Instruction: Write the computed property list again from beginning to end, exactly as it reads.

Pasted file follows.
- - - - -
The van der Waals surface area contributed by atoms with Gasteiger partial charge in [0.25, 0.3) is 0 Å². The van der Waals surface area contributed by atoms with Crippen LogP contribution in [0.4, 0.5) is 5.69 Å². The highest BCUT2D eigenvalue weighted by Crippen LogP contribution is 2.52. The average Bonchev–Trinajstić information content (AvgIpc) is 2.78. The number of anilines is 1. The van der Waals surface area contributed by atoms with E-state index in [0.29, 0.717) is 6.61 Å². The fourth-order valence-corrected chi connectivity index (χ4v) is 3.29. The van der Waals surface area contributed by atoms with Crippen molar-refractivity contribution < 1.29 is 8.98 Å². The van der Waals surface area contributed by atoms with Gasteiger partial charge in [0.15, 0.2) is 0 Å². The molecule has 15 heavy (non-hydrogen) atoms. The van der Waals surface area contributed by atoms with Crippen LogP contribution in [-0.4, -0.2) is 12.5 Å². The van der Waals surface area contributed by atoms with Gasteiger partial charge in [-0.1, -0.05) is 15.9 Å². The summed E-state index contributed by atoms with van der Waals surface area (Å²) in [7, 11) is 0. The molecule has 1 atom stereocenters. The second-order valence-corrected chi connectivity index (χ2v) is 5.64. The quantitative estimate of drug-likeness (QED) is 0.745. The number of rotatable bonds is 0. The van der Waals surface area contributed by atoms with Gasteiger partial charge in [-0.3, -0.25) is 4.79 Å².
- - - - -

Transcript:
The van der Waals surface area contributed by atoms with Gasteiger partial charge in [0.25, 0.3) is 0 Å². The van der Waals surface area contributed by atoms with Crippen LogP contribution in [0.4, 0.5) is 5.69 Å². The highest BCUT2D eigenvalue weighted by Crippen LogP contribution is 2.52. The average Bonchev–Trinajstić information content (AvgIpc) is 2.78. The number of anilines is 1. The van der Waals surface area contributed by atoms with E-state index in [0.29, 0.717) is 6.61 Å². The fourth-order valence-corrected chi connectivity index (χ4v) is 3.29. The van der Waals surface area contributed by atoms with Crippen molar-refractivity contribution < 1.29 is 8.98 Å². The van der Waals surface area contributed by atoms with Gasteiger partial charge in [0.15, 0.2) is 0 Å². The molecule has 15 heavy (non-hydrogen) atoms. The van der Waals surface area contributed by atoms with Crippen LogP contribution in [-0.4, -0.2) is 12.5 Å². The van der Waals surface area contributed by atoms with Gasteiger partial charge in [-0.1, -0.05) is 15.9 Å². The summed E-state index contributed by atoms with van der Waals surface area (Å²) in [7, 11) is 0. The molecule has 1 atom stereocenters. The second-order valence-corrected chi connectivity index (χ2v) is 5.64. The quantitative estimate of drug-likeness (QED) is 0.745. The number of rotatable bonds is 0. The van der Waals surface area contributed by atoms with Gasteiger partial charge in [-0.3, -0.25) is 4.79 Å².